The frog dropped the ring on the pad to allow itself to talk. “Excuse me, sir. I am a frog, and frogs are amphibians.”

The man was shocked by the frog’s ability to speak (and how it embarrassed him). However, this did not falter his indignation, “I do not care! Just give me back the ring.” The man extended his hands toward the frog.

“How rude! Did your mother teach you manners, young lad?” The man scowled at the creature’s remark. Before letting the man speak, the frog continued, “Anyway, this is a lovely ring. Is this yours?”

“It will be mine!”

“Oh,” the frog studied the man. He had a chiseled face with steel grey eyes, wavy black hair, and a trimmed full beard. He wore royal clothing with an emblem embroidered on its left breast. He was a prince. “What is your name?”

“Rodrik. Prince Rodrik of Parxes. Now could you give me back that ring?”

Prince. The word sparked hope in the frog’s heart. It had been searching for so long for a prince — a true heir of a kingdom. It has now found someone who can free itself of the spell. There’s just one last thing to do.

“Before I do, may I ask you a favor?”


“Are you sure this is where you’ve last seen your family?” Rodrik asked. They were wandering aimlessly in the Emerald Forest for two hours. They haven’t had a glimpse of any frogs around, so they stopped by an open field in the forest. For some time, he had been asking himself why he had not taken back the ring at numerous opportunities.

“Yes,” the frog answered. It was searching for something. It wasn’t its family, though. It was finding the right spot for a summons. After hopping around the open field, the frog found a tree stump kept hidden by wild grass. It then gave the stump three stomps and chanted. As if in response, a purple cloth sprouted out from the earth, forming a pavilion tent. Dolls, oils, skulls, candles, and a cauldron took shape from thin air. Then there came a hideous-looking, old woman standing at the tent’s entrance.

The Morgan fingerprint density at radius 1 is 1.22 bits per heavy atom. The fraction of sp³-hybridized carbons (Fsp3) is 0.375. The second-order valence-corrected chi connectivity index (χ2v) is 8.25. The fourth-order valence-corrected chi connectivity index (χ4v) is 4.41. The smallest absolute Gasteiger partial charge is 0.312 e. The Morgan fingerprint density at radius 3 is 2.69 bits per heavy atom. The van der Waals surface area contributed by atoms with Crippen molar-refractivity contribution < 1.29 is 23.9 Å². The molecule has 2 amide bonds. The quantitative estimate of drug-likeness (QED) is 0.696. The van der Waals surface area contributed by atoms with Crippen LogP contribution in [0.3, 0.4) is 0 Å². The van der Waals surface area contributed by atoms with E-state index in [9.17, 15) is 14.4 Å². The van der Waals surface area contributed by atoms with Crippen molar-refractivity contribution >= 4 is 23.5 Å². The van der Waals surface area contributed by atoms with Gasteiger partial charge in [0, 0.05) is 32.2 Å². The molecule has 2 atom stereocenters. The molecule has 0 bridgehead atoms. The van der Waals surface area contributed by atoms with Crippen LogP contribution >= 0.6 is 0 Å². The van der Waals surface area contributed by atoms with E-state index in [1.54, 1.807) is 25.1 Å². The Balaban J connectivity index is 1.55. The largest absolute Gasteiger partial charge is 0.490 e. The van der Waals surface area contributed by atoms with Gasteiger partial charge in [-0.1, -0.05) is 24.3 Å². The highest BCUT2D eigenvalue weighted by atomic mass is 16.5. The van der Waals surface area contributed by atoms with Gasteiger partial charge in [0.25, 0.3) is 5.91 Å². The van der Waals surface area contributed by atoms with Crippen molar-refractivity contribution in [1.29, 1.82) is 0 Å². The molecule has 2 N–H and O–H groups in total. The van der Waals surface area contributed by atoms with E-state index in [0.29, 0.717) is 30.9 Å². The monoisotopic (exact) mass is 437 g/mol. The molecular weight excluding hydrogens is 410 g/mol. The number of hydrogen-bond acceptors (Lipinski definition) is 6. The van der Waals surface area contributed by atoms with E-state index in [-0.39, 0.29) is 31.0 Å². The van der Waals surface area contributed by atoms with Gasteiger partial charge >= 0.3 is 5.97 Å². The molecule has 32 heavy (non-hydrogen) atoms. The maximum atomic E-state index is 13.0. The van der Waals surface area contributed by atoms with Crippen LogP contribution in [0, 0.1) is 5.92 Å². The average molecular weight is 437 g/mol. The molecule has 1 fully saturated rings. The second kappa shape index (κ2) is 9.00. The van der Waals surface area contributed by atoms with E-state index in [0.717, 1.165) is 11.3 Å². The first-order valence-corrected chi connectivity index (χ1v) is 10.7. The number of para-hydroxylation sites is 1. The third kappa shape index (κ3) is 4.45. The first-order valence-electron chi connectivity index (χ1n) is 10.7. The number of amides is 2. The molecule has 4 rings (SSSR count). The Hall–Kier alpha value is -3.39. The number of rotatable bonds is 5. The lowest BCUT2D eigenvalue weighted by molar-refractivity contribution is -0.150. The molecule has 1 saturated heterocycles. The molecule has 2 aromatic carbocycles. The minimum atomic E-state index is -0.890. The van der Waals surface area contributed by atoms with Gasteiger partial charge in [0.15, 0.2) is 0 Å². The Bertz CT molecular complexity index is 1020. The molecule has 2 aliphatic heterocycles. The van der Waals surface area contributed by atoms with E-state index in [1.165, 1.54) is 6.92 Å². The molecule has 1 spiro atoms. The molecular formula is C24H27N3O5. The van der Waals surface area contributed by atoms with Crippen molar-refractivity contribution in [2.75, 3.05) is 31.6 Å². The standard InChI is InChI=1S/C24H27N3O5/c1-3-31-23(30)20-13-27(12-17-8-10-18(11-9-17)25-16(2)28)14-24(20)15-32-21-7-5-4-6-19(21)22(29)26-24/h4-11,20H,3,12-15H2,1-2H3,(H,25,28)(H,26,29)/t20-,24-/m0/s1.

“Who calls me forth?” The witch scanned the room and saw the frog atop one of her boxes. “Oh, it has been quite a long time, Jared. What do you need of me?”

“I’ve brought the last item on your list.”

“Oh, let me see! I was really amazed by how you got a scrape of a water nymph’s scale.”

The frog turned to look at Rodrik. He was standing at a corner, stunned by everything that occurred. With a dagger in one hand, he exclaimed, “What do you want from me?!”

“A prince! You surprise me, Jared. An ordinary man would lose hope finding everything on the list,” the witch commended the frog.

In an instant, the witch appeared next to Rodrik. With her long nails, she gripped the prince’s armed hand. Rodrik flinched and dropped his dagger. The witch smiled wickedly as she produced a bizarre knife with her free hand.Then she gave a swift cut at his wrist. Rodrik yelped in pain. Blood trickled from the laceration, which she collected in a vial. Rodrik winced, taking huge breaths as his blood dripped into the tube.

“Hope you’ve learned your lesson, Jared. You’ll be a prince once again.”

Sniff. Sniff. Barely moving from her position, the witch began to grimace. “You fool! This is just a prince. I need a true heir of a kingdom! All he is ever gonna get is land.”

“But he is the prince! He was promised the ring of his sire.”

“Then this prince of yours has fooled you! Your time is running out, Jared. The tenth new moon is imminent. You will never be human again!”

An uncomfortable silence took over the scene. Rodrik felt pity for Jared. For whatever reason, his life was taken away from him to live long as a frog. Suddenly, Rodrik remembered something. “Will my blood signify a change of title?”

“Yes. Yes, I suppose.”

“Then my part here is done.” The prince pressed on the cut with his other hand. “Give me back the ring now, Jared. You’ve got what you wanted.”